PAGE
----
Freedom from Freedom: Theological Freedom (Part 2 – Does everybody want to be God?)

As we mentioned last post, Jesus Christ wants you to be His slave. Do you like that? Or do you dislike that? Why?


We’ll come back to that later. For now, let’s get to the meat of this post.


Everybody wants to be God…or do they?

Christians believe and teach this: Everybody has, as part of their sinful nature, a desire to be like God. We want to be God.

However, if you walk up to an atheist or an agnostic and you say “You, sir, want to be God!” then they will say “No, I don’t.” And then the appropriate response is “Yes, you do,” followed by “no, I don’t.”

Now, for us in the first place to make assumptions as to what is in someone else’s head is the height of arrogance, and one of the fastest ways to lose any sort of credibility in the topic we are teaching about. When Liberals say “Conservatives think blah blah blah” and when Conservatives say “Liberals think blah blah blah,” they lose their ability to persuade. Words like these only incite people who already agree with them anyway.

However, if God says it, that is a different story. Because…

Prov 15:11 (NLT)

Even the depths of Death and Destruction are known by the LORD. How much more does he know the human heart!

And even if someone is not a Christian…I personally don’t know anyone who believes in God, but doesn’t believe that God is all-knowing.

So let’s go back to the scenario with the unthinking, tactless Christian and the Atheist.

Christian says “You want to be God!” The Atheist says “No, I don’t!” How can this be? As I see it, the following are the only options.

  1. The Atheist is lying.
  2. The Christian knows God said it, but God is wrong (not likely. Again, if God exists, then it’s safe to assume He is all-knowing.)
  3. The Christian thinks God said it, but God didn’t (This actually happens a lot).
  4. The Atheist does want to be God, but he doesn’t think he does. He misunderstands what the Christian is saying. (Which I blame on the Christian for not explaining his point)


And personally, I believe the answer is option D, although I do need to explore option C for a little bit.


Did God really say that everyone wants to be God?

For you Bible nerds out there who like long words that no one would ever use except for Bible scholars, we get to jump into some hamartiology (the study of sin) for a little bit.

Scripturally, I know of no time where God all out says “Every single one of you wants to be God.” So here’s where we get this idea from.

  1. Eve, when she went for the fruit from the tree of knowledge of good and evil (when sin first entered humanity, Genesis chapter 3). One of the primary temptations was the desire to become like God. The serpent (Satan) repeated what God had already told her, but Scripture also tells us that the desire to become like God was part of the equation for her.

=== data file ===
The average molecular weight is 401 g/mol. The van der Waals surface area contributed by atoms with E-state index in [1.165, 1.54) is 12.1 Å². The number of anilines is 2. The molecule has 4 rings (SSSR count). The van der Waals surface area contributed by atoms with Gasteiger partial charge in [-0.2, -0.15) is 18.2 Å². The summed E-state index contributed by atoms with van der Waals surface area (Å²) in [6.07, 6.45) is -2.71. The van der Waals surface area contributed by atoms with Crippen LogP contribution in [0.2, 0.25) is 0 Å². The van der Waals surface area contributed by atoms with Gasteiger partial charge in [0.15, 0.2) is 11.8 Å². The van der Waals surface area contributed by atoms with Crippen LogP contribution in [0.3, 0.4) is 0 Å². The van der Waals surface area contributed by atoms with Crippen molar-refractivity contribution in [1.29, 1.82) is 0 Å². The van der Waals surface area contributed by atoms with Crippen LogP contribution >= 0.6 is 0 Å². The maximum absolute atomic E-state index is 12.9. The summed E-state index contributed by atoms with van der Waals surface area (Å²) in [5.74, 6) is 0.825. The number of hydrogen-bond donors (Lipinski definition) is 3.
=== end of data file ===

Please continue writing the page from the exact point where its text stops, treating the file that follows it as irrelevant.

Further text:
2. The following Scripture is written for the King of Babylon during the time of Isaiah, but many Christians believe it to be talking about Satan himself.

Isaiah 14:12-14 (NIV)

How you have fallen from heaven,

O morning star, son of the dawn!

You have been cast down to the earth,

you who once laid low the nations!

13 You said in your heart,

“I will ascend to heaven;

I will raise my throne

above the stars of God;

I will sit enthroned on the mount of assembly,

on the utmost heights of the sacred mountain.  

14 I will ascend above the tops of the clouds;

I will make myself like the Most High.”
Christians believe that Satan tempts us to sin.

(Side-tangent: I believe that this can be true, sometimes, but it’s not something to be dwelt upon. Usually, I am perfectly capable of messing up all on my own, with no help from Satan. I also believe that Satan is not omni-present, and therefore he can only be in one place at once. So, he’s not going to be tempting me and then tempting someone else at the same time. Now, he’s got spiritual forces that do his bidding, however, He who is in me, Jesus Christ, is greater that Satan Himself. So how much more true with Satan’s workforce? The end point: When I mess up, there is no one to blame but myself.)

If Satan tempts us to sin, and if this is what motivates our sinful side, then one might assume that our sinful side wants this for ourselves. If Satan wants to be God, then our sinful side wants to be God.